But what really did happen with Beata? The truth is difficult even to uncover, let alone embrace. To what extent is Rebecca responsible for Beata’s suicide, for Beata’s throwing herself into the millrace? Rebecca herself is not entirely sure. But the dead continue to live with us: in performance, we hear throughout the sound of the millrace from outside the house. Beata herself may be dead, but she remains throughout a powerful presence. And it strikes me as likely that it is Beata’s unseen presence, and Rebecca’s growing awareness of her own guilt and her willingness to accept moral responsibility, that is behind her refusal. At the very end of the play, Mrs Helseth sees John Rosmer and Rebecca West follow Beata, and throw themselves into the millrace – a sentence they pass upon themselves in  the absence of a God they can no longer believe in – and she says: “The dead mistress has taken them”. Amongst other things, Rosmersholm may be seen, I think, as a Gothic ghost story: the ghost of Beata is rarely too far away.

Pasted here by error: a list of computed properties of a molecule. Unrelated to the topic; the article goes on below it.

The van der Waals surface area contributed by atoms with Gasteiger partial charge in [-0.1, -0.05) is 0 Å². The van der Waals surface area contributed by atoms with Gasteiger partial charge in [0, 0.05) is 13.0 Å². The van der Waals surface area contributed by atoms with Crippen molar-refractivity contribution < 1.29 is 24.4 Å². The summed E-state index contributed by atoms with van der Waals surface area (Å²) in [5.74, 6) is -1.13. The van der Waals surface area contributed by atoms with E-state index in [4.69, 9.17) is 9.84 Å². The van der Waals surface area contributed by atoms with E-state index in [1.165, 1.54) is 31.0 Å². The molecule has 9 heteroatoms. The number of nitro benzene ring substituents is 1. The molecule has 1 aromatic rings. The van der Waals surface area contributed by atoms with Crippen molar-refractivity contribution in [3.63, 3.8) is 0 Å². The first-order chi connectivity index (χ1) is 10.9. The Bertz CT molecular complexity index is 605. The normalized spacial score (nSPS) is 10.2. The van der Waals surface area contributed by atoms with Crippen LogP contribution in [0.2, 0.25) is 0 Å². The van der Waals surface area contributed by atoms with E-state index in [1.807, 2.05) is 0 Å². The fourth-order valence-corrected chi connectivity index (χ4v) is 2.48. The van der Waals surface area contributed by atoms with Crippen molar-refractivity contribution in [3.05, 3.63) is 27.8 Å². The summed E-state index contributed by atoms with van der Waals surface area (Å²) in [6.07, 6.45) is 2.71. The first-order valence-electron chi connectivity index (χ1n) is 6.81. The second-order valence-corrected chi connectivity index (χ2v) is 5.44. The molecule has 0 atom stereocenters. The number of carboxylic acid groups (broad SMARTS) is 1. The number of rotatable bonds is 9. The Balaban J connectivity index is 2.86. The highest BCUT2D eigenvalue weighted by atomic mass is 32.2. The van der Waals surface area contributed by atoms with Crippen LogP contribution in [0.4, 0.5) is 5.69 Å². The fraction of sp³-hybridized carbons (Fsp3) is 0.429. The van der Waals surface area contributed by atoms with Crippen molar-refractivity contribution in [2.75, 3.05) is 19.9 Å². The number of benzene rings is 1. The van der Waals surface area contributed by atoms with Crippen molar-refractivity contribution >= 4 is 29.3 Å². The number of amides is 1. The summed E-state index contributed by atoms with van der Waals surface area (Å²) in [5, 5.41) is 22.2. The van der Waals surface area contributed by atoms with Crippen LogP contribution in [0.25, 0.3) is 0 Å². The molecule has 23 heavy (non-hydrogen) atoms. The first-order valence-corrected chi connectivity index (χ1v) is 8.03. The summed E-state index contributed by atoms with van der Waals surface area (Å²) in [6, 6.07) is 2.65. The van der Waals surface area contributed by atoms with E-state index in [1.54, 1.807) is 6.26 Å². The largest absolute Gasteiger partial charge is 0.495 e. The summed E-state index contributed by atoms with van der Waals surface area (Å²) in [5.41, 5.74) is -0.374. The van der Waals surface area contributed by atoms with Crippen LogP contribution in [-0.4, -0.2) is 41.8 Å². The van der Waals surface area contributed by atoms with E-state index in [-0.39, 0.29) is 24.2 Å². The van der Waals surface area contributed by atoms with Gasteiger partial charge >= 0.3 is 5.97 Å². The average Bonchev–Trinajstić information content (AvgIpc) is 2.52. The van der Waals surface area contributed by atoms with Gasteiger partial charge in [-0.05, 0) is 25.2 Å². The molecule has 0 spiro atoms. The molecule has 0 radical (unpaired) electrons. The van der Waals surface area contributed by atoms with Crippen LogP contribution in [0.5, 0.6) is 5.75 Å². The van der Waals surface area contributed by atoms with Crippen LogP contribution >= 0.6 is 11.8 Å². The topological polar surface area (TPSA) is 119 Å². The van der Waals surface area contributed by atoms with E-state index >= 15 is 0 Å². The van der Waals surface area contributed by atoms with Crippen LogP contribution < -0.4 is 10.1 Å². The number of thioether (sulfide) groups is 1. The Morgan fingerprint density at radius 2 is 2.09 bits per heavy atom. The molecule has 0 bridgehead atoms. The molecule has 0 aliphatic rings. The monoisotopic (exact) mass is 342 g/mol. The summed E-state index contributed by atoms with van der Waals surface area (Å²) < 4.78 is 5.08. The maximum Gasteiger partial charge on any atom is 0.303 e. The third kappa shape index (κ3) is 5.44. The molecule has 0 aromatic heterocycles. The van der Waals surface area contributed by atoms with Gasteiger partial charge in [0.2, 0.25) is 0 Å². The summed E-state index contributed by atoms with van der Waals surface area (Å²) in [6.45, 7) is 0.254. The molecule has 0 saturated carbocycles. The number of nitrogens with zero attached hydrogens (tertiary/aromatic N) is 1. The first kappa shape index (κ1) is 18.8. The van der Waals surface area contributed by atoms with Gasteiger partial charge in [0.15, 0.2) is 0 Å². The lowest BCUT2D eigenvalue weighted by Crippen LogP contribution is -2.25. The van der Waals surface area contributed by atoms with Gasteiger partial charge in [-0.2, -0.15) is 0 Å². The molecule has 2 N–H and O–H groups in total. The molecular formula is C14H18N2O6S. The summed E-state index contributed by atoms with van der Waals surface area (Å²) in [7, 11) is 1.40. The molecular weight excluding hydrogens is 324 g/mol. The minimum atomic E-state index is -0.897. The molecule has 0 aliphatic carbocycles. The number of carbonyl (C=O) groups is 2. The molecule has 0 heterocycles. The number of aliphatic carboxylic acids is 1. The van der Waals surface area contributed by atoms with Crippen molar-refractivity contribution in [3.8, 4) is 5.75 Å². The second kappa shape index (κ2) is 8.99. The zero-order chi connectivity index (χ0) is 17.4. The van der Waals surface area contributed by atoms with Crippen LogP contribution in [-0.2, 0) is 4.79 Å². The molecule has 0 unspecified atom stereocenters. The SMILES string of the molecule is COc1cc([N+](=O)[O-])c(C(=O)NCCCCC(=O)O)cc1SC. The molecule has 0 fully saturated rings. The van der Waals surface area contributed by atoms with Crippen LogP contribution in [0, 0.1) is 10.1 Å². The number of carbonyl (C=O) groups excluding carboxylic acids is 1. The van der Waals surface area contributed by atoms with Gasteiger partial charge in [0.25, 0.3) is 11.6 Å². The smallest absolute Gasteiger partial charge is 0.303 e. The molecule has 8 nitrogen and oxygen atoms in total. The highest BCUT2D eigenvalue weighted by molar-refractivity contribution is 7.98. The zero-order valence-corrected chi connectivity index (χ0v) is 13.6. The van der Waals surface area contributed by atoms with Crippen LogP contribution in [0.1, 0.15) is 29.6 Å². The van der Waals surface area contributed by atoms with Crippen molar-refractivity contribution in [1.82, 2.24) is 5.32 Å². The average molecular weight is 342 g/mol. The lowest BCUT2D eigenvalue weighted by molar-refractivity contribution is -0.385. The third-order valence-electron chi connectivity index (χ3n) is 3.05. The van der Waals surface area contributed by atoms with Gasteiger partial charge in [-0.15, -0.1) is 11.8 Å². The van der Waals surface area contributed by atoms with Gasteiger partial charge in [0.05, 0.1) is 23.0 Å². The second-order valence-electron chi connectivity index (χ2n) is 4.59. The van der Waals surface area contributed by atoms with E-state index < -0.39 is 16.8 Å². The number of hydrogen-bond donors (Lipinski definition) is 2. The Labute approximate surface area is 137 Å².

But what really had happened between John Rosmer, Beata Rosmer, and Rebecca West? One thing we can definitely rule out is that Rosmer and Rebecca had been having an affair. They both make quite clear, even when alone together, that their relationship had been entirely chaste. Indeed, John Rosmer appears throughout a sort of sexless being, or, at least, as an asexual being. That he can be living under the same roof as the young and attractive Rebecca, and never even be tempted by desire, seems to indicate a man with a very low, virtually non-existent, sexual drive. (Neither is there any indication, incidentally, of homosexuality on Rosmer’s part, latent or otherwise.)  Perhaps this is in keeping with the cold, passionless ethos of the House of Rosmer, where children do not cry and adults do not laugh. If this is so, we may ask ourselves what had attracted Rebecca to Rosmer in  the first place, and here, I must confess that I am not at all sure: the fact that Rosmer was a man from a noble family (on all senses of  the word “noble”), and belonging to an old and respected family, and owner of the great Rosmersholm, the House of Rosmer, may in itself had been a sort of aphrodisiac. But more important, I think, is that Rosmer is a genuinely good man. He is, as Edmund says of Edgar in King Lear, a man “whose nature is so far from doing harms, that he suspects none”: he cannot see how pompous and malicious Kroll is, or how untrustworthy and conniving Mortensgaard is; and it never even occurs to him that living under the same roof as Rebecca West may give rise to gossip. He has rejected his faith, but his moral integrity, his determination to do right, to value Truth, are important aspects of his character: these, after all, are the values of Rosmersholm itself. Rebecca herself would possibly be at a loss to explain what it was that had attracted her to Rosmer, but the fact that he was in all respects a good man is, I think, far from a minor consideration.